- The Washington Times - Friday, December 15, 2000

HARARE, Zimbabwe President Robert Mugabe urged militant supporters yesterday to "strike fear in the hearts of the white man" in a bid to keep control of the nation he has ruled for two decades.
A fist-waving and perspiring Mr. Mugabe made his plea to the cheers of 7,000 delegates of his ruling Zimbabwe Africa National Union-Patriotic Front (ZANU-PF) at the opening of a crucial four-day party congress.
"Our party must continue to strike fear in the heart of the white man, our real enemy," he said. "They think because they are white, they have a divine right to our resources. Not here. Never again."
By lashing out with rhetoric reminiscent of Zimbabwe's war against white rule more than 20 years ago, Mr. Mugabe dashed the hopes of critics within his own party for new blood in the organization's senior ranks.
He accused whites in Zimbabwe and throughout Southern Africa of conspiring to oust him and to oust black governments in neighboring states.
"The white man is not indigenous to Africa. Africa is for Africans. Zimbabwe is for Zimbabweans," Mr. Mugabe, 76, said to wild shouts and applause from party delegates.
He charged that Zimbabwe's opposition Movement for Democratic Change (MDC) was in cahoots with South Africa's newly formed Democratic Alliance, which consists of two mainly white parties.
Former labor leader Morgan Tsvangirai's MDC won an unprecedented 57 of 120 parliamentary seats during elections in June.
But Mr. Mugabe vowed this would never happen again, saying blacks who had voted for the MDC in June should be ashamed.
"No self-respecting black man must ever support the MDC because it is just a front for the white man," he said.
Many in the region fear Mr. Mugabe's escalating rhetoric. His anti-white message an appeal to a hard-line minority that shares a past of white colonial domination has already frightened foreign investors and dried up international aid.
Zimbabwe's government budget deficit is more than 24 percent of gross domestic product this year alone and by some estimates, the economy is shrinking at an annual rate of 10 percent.
The violent rampages associated with Mr. Mugabe's campaign to seize white-owned farms and give them to landless blacks has driven off 80 percent of the once-lucrative tourist business.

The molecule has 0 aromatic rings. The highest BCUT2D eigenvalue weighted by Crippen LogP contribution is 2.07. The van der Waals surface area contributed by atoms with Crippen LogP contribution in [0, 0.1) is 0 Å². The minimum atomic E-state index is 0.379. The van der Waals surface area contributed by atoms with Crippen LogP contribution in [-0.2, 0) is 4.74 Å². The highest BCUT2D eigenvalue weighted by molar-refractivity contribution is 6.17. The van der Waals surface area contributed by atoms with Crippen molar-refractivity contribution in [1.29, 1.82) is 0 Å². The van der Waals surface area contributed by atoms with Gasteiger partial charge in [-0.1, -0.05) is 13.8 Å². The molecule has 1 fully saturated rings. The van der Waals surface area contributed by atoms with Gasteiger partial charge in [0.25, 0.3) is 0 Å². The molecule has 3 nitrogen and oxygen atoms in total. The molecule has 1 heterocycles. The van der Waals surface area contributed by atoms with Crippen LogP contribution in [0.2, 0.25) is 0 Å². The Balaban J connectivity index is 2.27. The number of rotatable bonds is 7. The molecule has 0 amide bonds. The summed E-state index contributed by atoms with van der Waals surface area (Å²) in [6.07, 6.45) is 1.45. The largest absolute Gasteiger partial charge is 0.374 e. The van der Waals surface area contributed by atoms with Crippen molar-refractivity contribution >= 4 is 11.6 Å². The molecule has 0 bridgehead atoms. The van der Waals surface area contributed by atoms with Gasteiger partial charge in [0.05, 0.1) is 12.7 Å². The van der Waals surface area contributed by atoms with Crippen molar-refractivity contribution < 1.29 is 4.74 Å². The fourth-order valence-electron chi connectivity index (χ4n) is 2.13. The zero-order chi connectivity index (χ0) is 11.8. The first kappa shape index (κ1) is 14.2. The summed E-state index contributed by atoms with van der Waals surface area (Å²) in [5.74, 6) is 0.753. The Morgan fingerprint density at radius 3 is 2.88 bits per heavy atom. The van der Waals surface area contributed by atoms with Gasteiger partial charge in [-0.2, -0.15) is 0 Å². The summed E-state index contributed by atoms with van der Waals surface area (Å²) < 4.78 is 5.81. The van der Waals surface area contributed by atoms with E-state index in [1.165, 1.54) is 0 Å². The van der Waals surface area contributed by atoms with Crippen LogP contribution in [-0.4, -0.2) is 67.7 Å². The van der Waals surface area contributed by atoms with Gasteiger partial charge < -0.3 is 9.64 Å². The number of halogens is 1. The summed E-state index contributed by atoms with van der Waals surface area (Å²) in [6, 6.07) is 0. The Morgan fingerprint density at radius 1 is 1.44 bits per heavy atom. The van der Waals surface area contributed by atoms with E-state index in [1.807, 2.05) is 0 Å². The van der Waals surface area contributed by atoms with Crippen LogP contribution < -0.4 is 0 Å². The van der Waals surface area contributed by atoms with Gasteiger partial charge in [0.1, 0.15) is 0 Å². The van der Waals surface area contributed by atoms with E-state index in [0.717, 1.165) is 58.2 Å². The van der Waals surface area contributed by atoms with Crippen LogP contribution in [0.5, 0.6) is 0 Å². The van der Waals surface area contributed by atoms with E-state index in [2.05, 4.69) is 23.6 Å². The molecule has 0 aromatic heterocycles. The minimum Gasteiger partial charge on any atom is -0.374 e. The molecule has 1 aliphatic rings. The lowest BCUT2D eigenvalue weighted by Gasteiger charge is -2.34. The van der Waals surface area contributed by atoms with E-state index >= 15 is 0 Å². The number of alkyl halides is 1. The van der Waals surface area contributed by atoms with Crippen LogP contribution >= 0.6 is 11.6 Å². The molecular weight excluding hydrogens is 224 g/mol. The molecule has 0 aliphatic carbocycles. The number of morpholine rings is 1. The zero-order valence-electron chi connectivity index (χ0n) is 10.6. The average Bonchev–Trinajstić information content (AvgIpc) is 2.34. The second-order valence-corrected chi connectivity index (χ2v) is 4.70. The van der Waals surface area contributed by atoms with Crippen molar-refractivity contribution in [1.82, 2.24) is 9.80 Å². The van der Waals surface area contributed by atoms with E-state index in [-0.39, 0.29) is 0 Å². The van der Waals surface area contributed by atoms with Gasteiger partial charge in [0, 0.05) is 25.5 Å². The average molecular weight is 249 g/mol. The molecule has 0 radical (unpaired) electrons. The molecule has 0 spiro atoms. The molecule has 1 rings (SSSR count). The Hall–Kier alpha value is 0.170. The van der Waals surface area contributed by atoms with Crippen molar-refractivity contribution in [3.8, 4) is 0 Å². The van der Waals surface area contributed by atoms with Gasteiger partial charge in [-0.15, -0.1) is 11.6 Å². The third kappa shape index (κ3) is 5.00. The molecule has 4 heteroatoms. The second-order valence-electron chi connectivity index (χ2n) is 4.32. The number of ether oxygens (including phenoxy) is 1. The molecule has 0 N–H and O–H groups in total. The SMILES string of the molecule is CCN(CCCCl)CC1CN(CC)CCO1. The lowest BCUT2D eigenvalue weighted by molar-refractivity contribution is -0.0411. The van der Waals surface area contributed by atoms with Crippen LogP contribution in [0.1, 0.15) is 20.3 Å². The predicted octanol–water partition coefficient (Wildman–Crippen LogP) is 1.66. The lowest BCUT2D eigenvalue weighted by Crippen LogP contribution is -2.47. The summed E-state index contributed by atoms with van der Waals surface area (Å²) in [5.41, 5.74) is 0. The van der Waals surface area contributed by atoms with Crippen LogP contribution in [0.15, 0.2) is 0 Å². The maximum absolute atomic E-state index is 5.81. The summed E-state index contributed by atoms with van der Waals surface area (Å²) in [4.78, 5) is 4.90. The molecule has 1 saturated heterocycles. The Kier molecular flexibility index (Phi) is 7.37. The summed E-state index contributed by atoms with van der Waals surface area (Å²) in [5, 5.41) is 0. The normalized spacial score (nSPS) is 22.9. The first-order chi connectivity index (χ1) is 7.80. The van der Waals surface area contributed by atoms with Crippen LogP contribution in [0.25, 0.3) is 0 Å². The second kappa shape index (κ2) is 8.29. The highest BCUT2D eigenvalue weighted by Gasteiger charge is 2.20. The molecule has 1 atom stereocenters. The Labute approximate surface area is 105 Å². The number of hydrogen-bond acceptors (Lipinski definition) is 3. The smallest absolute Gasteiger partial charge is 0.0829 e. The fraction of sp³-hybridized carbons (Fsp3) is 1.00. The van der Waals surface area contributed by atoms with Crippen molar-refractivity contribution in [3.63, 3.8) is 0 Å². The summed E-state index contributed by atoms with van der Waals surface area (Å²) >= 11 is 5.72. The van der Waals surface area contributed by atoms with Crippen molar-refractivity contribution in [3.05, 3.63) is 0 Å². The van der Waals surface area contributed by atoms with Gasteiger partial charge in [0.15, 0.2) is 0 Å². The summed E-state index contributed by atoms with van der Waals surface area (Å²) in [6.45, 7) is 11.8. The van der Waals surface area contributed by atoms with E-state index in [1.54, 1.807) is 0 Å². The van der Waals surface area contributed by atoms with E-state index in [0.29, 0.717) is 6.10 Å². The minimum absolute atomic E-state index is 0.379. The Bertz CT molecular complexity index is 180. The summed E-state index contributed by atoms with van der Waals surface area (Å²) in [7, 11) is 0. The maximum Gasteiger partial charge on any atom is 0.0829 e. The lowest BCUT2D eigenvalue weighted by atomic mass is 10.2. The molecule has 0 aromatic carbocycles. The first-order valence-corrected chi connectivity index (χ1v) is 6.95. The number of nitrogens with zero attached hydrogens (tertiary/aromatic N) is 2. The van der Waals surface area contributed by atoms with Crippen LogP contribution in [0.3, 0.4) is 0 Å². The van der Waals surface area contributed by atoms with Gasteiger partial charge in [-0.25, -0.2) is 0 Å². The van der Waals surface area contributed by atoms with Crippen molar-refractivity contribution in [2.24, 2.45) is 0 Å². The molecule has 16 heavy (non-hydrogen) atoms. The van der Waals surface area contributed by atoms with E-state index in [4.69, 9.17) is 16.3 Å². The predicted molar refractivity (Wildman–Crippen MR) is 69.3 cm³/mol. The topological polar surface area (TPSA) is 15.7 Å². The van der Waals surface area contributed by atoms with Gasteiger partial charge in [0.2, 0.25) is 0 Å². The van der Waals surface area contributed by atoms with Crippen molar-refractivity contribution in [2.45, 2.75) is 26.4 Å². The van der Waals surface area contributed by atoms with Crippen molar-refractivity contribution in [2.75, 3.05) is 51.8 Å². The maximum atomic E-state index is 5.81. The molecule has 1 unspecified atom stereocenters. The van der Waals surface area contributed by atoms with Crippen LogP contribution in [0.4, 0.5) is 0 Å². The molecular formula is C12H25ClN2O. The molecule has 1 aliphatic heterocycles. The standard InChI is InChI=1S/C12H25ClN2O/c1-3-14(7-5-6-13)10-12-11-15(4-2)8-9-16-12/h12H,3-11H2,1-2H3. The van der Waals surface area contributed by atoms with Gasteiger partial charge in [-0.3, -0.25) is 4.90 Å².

Zimbabwe's neighbors fear that economic chaos will drive more economic refugees out of the country.
"With the coming of independence in South Africa most business in Zimbabwe started closing," said Mr. Mugabe, who told the audience that it was part of a white plot to make his government collapse.
"We have an economy that largely excludes and exiles our people and keeps power in the hands of a tiny racial minority. We cannot speak of a national economy. We only have nationals in a foreign-owned economy," he said.
Mr. Mugabe won the most cheers when he said he would continue to ignore the nation's judiciary, which he blamed for siding with white interests in attempting to halt the land seizures.
"The courts can do whatever they want, but no judicial decision will stand in our way… . My own position is that we should not even be defending our position in the courts," he said.
The public campaign of vilifying judges has sparked growing fears in the legal community.
The independent Daily News reported yesterday that a number of judges had sought police protection as a result of death threats from Mugabe supporters.
Although the ZANU-PF congress was convened to plan strategy, Mr. Mugabe offered no indication of how he planned to stave off economic decline, but vowed to continue with the rapid resettlement of blacks onto white-owned commercial farms.
Mr. Mugabe spoke two days after white farmer Henry Elsworth was killed in an ambush near his farm southwest of Harare. He was the seventh white farmer to die violently this year.

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